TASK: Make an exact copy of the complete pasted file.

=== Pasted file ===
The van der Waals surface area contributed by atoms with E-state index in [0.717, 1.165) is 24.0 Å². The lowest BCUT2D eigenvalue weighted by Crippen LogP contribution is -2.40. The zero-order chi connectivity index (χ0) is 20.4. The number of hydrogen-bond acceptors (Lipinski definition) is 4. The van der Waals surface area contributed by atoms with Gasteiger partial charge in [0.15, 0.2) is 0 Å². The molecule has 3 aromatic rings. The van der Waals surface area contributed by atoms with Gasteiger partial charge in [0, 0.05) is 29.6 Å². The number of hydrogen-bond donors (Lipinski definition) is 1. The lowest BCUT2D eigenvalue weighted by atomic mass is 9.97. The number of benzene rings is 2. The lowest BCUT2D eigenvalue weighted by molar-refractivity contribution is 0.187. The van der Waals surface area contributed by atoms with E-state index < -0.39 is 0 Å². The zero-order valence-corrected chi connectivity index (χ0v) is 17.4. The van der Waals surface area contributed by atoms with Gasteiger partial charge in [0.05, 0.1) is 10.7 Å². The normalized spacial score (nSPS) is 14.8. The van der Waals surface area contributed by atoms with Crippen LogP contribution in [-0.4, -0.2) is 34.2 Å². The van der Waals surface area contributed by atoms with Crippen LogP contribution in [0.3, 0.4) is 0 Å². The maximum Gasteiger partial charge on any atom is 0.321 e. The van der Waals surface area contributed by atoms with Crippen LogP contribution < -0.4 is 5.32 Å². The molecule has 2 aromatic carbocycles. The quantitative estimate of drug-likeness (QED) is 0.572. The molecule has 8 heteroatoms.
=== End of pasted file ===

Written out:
The van der Waals surface area contributed by atoms with E-state index in [0.717, 1.165) is 24.0 Å². The lowest BCUT2D eigenvalue weighted by Crippen LogP contribution is -2.40. The zero-order chi connectivity index (χ0) is 20.4. The number of hydrogen-bond acceptors (Lipinski definition) is 4. The van der Waals surface area contributed by atoms with Gasteiger partial charge in [0.15, 0.2) is 0 Å². The molecule has 3 aromatic rings. The van der Waals surface area contributed by atoms with Gasteiger partial charge in [0, 0.05) is 29.6 Å². The number of hydrogen-bond donors (Lipinski definition) is 1. The lowest BCUT2D eigenvalue weighted by atomic mass is 9.97. The number of benzene rings is 2. The lowest BCUT2D eigenvalue weighted by molar-refractivity contribution is 0.187. The van der Waals surface area contributed by atoms with E-state index < -0.39 is 0 Å². The zero-order valence-corrected chi connectivity index (χ0v) is 17.4. The van der Waals surface area contributed by atoms with Gasteiger partial charge in [0.05, 0.1) is 10.7 Å². The normalized spacial score (nSPS) is 14.8. The van der Waals surface area contributed by atoms with Crippen LogP contribution in [-0.4, -0.2) is 34.2 Å². The van der Waals surface area contributed by atoms with Crippen LogP contribution in [0.3, 0.4) is 0 Å². The maximum Gasteiger partial charge on any atom is 0.321 e. The van der Waals surface area contributed by atoms with Crippen LogP contribution < -0.4 is 5.32 Å². The molecule has 2 aromatic carbocycles. The quantitative estimate of drug-likeness (QED) is 0.572. The molecule has 8 heteroatoms.